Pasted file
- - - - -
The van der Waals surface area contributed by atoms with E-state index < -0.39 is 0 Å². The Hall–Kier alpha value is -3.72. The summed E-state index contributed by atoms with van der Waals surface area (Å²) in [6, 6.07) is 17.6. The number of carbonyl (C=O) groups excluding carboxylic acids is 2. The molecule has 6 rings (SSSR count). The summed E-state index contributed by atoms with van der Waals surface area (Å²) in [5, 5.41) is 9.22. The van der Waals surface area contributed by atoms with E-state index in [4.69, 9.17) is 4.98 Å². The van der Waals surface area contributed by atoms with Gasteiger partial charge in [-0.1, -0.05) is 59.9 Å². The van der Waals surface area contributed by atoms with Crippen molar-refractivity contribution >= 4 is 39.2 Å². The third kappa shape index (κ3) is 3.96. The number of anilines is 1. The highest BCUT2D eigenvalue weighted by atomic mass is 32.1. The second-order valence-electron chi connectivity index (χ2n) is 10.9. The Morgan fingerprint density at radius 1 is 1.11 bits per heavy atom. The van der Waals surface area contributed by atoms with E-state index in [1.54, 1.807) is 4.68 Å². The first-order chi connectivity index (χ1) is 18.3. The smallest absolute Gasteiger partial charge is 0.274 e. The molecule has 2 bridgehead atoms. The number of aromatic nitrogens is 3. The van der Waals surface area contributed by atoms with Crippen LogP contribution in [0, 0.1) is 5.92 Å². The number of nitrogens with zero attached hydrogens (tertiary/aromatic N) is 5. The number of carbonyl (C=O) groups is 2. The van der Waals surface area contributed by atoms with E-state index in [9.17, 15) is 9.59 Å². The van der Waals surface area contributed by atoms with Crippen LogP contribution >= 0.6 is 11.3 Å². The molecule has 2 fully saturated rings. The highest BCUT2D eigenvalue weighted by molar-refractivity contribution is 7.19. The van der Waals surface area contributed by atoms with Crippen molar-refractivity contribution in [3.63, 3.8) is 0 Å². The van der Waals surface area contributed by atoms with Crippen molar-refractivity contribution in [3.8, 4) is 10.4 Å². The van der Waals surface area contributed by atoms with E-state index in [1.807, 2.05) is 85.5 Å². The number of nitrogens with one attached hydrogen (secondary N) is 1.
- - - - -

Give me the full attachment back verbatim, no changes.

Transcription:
The van der Waals surface area contributed by atoms with E-state index < -0.39 is 0 Å². The Hall–Kier alpha value is -3.72. The summed E-state index contributed by atoms with van der Waals surface area (Å²) in [6, 6.07) is 17.6. The number of carbonyl (C=O) groups excluding carboxylic acids is 2. The molecule has 6 rings (SSSR count). The summed E-state index contributed by atoms with van der Waals surface area (Å²) in [5, 5.41) is 9.22. The van der Waals surface area contributed by atoms with E-state index in [4.69, 9.17) is 4.98 Å². The van der Waals surface area contributed by atoms with Gasteiger partial charge in [-0.1, -0.05) is 59.9 Å². The van der Waals surface area contributed by atoms with Crippen molar-refractivity contribution >= 4 is 39.2 Å². The third kappa shape index (κ3) is 3.96. The number of anilines is 1. The highest BCUT2D eigenvalue weighted by atomic mass is 32.1. The second-order valence-electron chi connectivity index (χ2n) is 10.9. The Morgan fingerprint density at radius 1 is 1.11 bits per heavy atom. The van der Waals surface area contributed by atoms with E-state index in [1.54, 1.807) is 4.68 Å². The first-order chi connectivity index (χ1) is 18.3. The smallest absolute Gasteiger partial charge is 0.274 e. The molecule has 2 bridgehead atoms. The number of aromatic nitrogens is 3. The van der Waals surface area contributed by atoms with Crippen LogP contribution in [0, 0.1) is 5.92 Å². The number of nitrogens with zero attached hydrogens (tertiary/aromatic N) is 5. The number of carbonyl (C=O) groups is 2. The van der Waals surface area contributed by atoms with E-state index in [9.17, 15) is 9.59 Å². The van der Waals surface area contributed by atoms with Crippen LogP contribution >= 0.6 is 11.3 Å². The molecule has 2 fully saturated rings. The highest BCUT2D eigenvalue weighted by molar-refractivity contribution is 7.19. The van der Waals surface area contributed by atoms with Crippen molar-refractivity contribution in [3.63, 3.8) is 0 Å². The van der Waals surface area contributed by atoms with Crippen molar-refractivity contribution in [3.8, 4) is 10.4 Å². The van der Waals surface area contributed by atoms with E-state index in [1.807, 2.05) is 85.5 Å². The number of nitrogens with one attached hydrogen (secondary N) is 1.